You’ve heard, “kids say the darndest things”, and indeed they do! Having raised four children of my own, I can vouch for that. I have to tell you about a particular little 7 yr. old boy that I met last week. I’ll call him Jaxson. I’ve been thinking about him ever since. He was super sweet, yet kind of shy, and he had the roundest chubby cheeks framing his huge, playful grin. As I talked, I asked him questions to get to know him a bit, but he would just quickly bob his head to respond. He didn’t say much but, he did say one thing to me that I’ve thought about ever since.
He was telling me that he enjoyed reading. His Grandma had given him a Bible for Christmas. A Bible isn’t your average 2nd grade reading material, you know. While his was a version designed for kids, it still has a hefty volume of text for a 2nd grader to wade through. Jaxson said he had been reading his Bible, but he was having a problem. He said, “Every time I start to read, I have to start over again because I don’t have a book mark”. I had an urge to laugh, but just smiled as I explained that he could just use a piece of scrap paper for a book mark. I wonder how many times he’s reread the story of creation. “In the beginning…” He couldn’t get past the beginning.
Jaxson’s little confession also caused a tear to well up in the corner of my eye, from a different place than where the laugh came from. I wasn’t quite sure why. Maybe I was just touched by the sweet innocence that was expressed by this child, but something about my experience with Jaxson had touched something deep in me. His statement taunted me this week as it played over and over in my mind. Now I know why it resonated with me. Jaxson was stuck at the beginning and so was I.
Perhaps you’ve read some of my earlier posts where I have talked about being raped at knife point as a teenager and being physically abused in a previous marriage. If you have personally experienced rape or abuse, you understand that the after affects can be extremely damaging and far reaching. While I have previously gone through counseling and participated in recovery groups to find healing over the years, I am currently involved in yet another round of group therapy sessions. I’m doing this as part of a training program to be able to facilitate support groups for women who have been abused, as I have. By going through the sessions as a participant, I not only gain experience with group dynamics, but I’m forced to take an even deeper look at myself. It seems that each time I go through this, still another elusive wounding is unearthed from the rubble of my past and I become more whole. That’s a good thing! It makes me a little easier to live with, so my husband should appreciate that.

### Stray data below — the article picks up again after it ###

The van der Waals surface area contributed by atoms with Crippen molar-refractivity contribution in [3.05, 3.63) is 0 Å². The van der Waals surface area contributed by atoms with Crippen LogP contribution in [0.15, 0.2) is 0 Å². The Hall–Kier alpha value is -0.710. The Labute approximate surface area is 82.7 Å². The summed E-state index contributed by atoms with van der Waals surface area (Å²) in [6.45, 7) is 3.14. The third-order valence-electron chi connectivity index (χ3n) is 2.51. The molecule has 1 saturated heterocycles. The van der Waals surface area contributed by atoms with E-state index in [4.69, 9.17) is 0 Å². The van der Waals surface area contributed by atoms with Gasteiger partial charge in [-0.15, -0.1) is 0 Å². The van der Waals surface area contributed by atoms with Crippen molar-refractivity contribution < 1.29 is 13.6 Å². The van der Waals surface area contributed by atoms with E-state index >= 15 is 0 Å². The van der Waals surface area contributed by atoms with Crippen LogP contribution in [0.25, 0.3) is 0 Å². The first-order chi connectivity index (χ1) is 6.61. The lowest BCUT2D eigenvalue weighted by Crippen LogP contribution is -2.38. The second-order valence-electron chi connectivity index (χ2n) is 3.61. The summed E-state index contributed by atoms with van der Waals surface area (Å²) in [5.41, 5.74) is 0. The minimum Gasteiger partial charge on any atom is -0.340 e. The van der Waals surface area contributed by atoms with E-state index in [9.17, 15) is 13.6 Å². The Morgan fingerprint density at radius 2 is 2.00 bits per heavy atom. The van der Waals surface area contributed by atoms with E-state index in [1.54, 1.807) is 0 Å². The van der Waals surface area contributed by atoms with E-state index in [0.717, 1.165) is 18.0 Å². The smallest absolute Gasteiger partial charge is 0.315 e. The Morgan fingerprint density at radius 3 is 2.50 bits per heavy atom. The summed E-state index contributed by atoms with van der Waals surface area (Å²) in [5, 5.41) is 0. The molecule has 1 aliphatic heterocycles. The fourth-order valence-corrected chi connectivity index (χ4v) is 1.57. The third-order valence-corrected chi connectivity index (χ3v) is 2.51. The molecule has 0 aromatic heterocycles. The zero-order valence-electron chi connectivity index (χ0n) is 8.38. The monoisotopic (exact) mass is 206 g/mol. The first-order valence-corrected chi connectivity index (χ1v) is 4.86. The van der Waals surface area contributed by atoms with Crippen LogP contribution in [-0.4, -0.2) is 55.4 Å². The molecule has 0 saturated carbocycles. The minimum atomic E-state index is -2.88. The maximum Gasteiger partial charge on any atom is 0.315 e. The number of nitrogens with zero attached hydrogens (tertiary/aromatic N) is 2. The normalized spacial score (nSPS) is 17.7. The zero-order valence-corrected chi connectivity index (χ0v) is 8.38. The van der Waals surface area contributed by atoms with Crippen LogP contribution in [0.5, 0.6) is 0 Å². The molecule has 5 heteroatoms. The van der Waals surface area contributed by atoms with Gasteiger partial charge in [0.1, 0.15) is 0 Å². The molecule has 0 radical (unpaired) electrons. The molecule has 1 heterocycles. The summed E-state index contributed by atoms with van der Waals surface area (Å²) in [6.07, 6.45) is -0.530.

In our recovery group, we have homework assignments to complete between sessions. As a part of the homework this week, we were instructed to draw or find images that would serve as a visual prompt, a reminder of our healing, like a monument, a stone of remembrance. I love stones! I know that sounds strange, but there is just something about them that draws my gaze. When we hike, I always take a stone from the trail home with me. I live in the rocky state of Arizona. The rock formations that may be drab to some are fascinating, even beautiful to me! I was excited about this assignment, or so I thought.
Images of things that would serve as my “stone of remembrance” came to mind very quickly, but all the thoughts surrounding my stone monuments were emotionally exhausting. Today, my tangled mess of thoughts seemed to jell together to form a realization that sparked excitement. It was an excitement that I once had, but had forgotten. I had some moments of enlightenment that I won’t go into detail on in this post, but I can give you the bottom line. Tough seasons of life over the years have dulled my expectations for my future. Goals and dreams that I had imagined for my future hadn’t totally disappeared, but it was like I had placed the goals and dreams up on a very hard to reach shelf, in a perpetual place of waiting. I truly believed in my heart they would happen someday, but not now and not anytime soon. I would have to wait and wait and wait… I had forgotten some of the lessons of the past. I didn’t have those stone monuments in place to help me remember and I realized that I’ve been stuck.
I’ve been living my life like Jaxson has been reading his little Bible. Each day, instead of moving forward to my future, I begin in the very same place, waiting… I’ve spent years looking up at that shelf, longing for the day when I could take hold of those things. Here I am at my age, still in the creation story and there is so much more ahead that I’ve been missing out on. It’s like, I didn’t have a bookmark!
Going through another recovery group, yet again, will be my ladder. I’m choosing to hoist this ladder through the darkness, through the dust and the cobwebs, as I ascend to that very hard to reach place. I intend to take hold of that box, those goals and dreams. This blog post will serve as as one of my stone monuments, my bookmark. It’s not over yet, not even at this age. I say, let the future begin!